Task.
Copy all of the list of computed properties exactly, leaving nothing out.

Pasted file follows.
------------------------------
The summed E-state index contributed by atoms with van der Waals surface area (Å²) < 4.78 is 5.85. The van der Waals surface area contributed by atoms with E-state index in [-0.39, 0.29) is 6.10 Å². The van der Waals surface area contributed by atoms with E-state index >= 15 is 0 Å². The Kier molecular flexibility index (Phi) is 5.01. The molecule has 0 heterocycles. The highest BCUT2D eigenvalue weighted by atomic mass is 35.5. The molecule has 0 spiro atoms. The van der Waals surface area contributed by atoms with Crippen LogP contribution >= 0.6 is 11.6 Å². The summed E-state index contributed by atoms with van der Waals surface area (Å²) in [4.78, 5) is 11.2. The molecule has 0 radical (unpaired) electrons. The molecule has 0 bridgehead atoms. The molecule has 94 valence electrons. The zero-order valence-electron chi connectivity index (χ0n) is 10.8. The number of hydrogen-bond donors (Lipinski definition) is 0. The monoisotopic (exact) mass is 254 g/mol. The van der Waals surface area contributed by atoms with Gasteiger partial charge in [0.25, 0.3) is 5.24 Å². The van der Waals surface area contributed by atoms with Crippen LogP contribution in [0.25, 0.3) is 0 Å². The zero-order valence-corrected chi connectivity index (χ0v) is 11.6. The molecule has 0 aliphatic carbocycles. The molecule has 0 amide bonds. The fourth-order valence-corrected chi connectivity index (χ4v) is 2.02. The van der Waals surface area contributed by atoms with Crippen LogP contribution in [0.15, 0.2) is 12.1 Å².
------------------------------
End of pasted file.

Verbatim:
The summed E-state index contributed by atoms with van der Waals surface area (Å²) < 4.78 is 5.85. The van der Waals surface area contributed by atoms with E-state index in [-0.39, 0.29) is 6.10 Å². The van der Waals surface area contributed by atoms with E-state index >= 15 is 0 Å². The Kier molecular flexibility index (Phi) is 5.01. The molecule has 0 heterocycles. The highest BCUT2D eigenvalue weighted by atomic mass is 35.5. The molecule has 0 spiro atoms. The van der Waals surface area contributed by atoms with Crippen LogP contribution >= 0.6 is 11.6 Å². The summed E-state index contributed by atoms with van der Waals surface area (Å²) in [4.78, 5) is 11.2. The molecule has 0 radical (unpaired) electrons. The molecule has 0 bridgehead atoms. The molecule has 94 valence electrons. The zero-order valence-electron chi connectivity index (χ0n) is 10.8. The number of hydrogen-bond donors (Lipinski definition) is 0. The monoisotopic (exact) mass is 254 g/mol. The van der Waals surface area contributed by atoms with Gasteiger partial charge in [0.25, 0.3) is 5.24 Å². The van der Waals surface area contributed by atoms with Crippen LogP contribution in [0.25, 0.3) is 0 Å². The zero-order valence-corrected chi connectivity index (χ0v) is 11.6. The molecule has 0 aliphatic carbocycles. The molecule has 0 amide bonds. The fourth-order valence-corrected chi connectivity index (χ4v) is 2.02. The van der Waals surface area contributed by atoms with Crippen LogP contribution in [0.15, 0.2) is 12.1 Å².